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Brown named interim assistant dean of UGA Tifton campus

By Faith Peppers
University of Georgia

J. Scott Angle, dean and director of the University of Georgia College of Agricultural and Environmental Sciences, announced today that Steve L. Brown will be interim assistant dean of the UGA Tifton campus.

Brown, a professor of entomology and UGA Cooperative Extension program coordinator, will serve in the position being vacated by David C. Bridges, who was recently named president of Abraham Baldwin Agricultural College.

A national search will be conducted for a new assistant dean for Tifton.

"Dr. Brown brings a wealth of experience to the position, having spent nearly 16 years working on the Tifton campus," Angle said. "There are many new programs just getting under way on the campus, and I look forward to working with Dr. Brown to move each of these forward."

Brown played a key role on a team of scientists that developed practical programs and management strategies for tomato spotted wilt virus, a deadly plant disease that attacks tobacco, tomatoes, peppers, peanuts and other Georgia crops.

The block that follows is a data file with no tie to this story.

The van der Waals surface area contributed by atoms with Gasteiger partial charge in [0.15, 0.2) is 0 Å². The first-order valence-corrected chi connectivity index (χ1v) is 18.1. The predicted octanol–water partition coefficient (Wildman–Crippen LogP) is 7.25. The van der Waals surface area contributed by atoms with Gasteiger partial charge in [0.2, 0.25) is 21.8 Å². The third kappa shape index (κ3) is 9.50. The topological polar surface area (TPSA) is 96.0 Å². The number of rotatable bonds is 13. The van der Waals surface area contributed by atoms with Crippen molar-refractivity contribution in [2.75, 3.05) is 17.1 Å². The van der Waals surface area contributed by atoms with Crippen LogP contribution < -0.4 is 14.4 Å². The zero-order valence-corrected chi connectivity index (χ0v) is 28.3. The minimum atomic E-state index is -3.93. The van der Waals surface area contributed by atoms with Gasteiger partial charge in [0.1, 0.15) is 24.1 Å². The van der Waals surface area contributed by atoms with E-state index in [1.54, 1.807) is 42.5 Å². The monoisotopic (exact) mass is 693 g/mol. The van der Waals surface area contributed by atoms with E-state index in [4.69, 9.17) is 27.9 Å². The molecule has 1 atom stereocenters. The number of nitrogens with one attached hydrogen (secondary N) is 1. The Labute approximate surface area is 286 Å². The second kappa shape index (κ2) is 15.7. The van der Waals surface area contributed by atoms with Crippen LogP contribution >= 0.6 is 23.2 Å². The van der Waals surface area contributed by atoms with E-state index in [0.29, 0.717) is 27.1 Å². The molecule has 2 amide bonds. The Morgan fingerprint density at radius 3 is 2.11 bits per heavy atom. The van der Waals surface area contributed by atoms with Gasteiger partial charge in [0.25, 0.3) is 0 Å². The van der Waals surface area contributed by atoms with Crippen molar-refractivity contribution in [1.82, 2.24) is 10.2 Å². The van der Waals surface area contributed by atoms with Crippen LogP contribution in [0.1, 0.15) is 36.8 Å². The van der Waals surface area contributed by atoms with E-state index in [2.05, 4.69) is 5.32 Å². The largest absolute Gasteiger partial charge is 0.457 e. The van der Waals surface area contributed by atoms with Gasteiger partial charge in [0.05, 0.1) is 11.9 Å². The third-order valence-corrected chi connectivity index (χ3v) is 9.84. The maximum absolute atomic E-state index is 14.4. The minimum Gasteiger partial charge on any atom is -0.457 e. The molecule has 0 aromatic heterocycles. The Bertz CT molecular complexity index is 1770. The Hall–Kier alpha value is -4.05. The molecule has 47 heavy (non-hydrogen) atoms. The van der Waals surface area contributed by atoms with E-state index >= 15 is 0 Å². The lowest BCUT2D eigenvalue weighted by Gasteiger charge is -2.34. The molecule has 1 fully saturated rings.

He developed the UGA Spotted Wilt Risk Index, a planning tool that helps growers assess and lower their crop's risk for the disease. Economic analysis shows that Georgia farmers who use the risk index can see a net return of as much as $280 per acre.

Brown is also a leading expert in the Southeast for insect control in stored grains, peanuts and cottonseed. He oversees the South's only demonstration grain treatment and storage facility, which provides hands-on training for UGA Extension county agents and growers.

The UGA Tifton campus is home to the Coastal Plain Experiment Station, Tifton Conference Center, CAES academic programs and the Rural Development Center.

Brown will begin in his new role in mid-June. The search for a permanent assistant dean will begin following a review of the structural relationship between the CAES operations in Tifton, Griffin and Athens.

"This review is a part of an ongoing effort to better align the administration of our college to meet the needs of our students, our researchers and the public we serve," Angle said. "Our aim is to develop a structure that will help us run more efficiently and be more effective in meeting our mission."

(Faith Peppers is the director of public affairs with the University of Georgia College of Agricultural and Environmental Sciences.)

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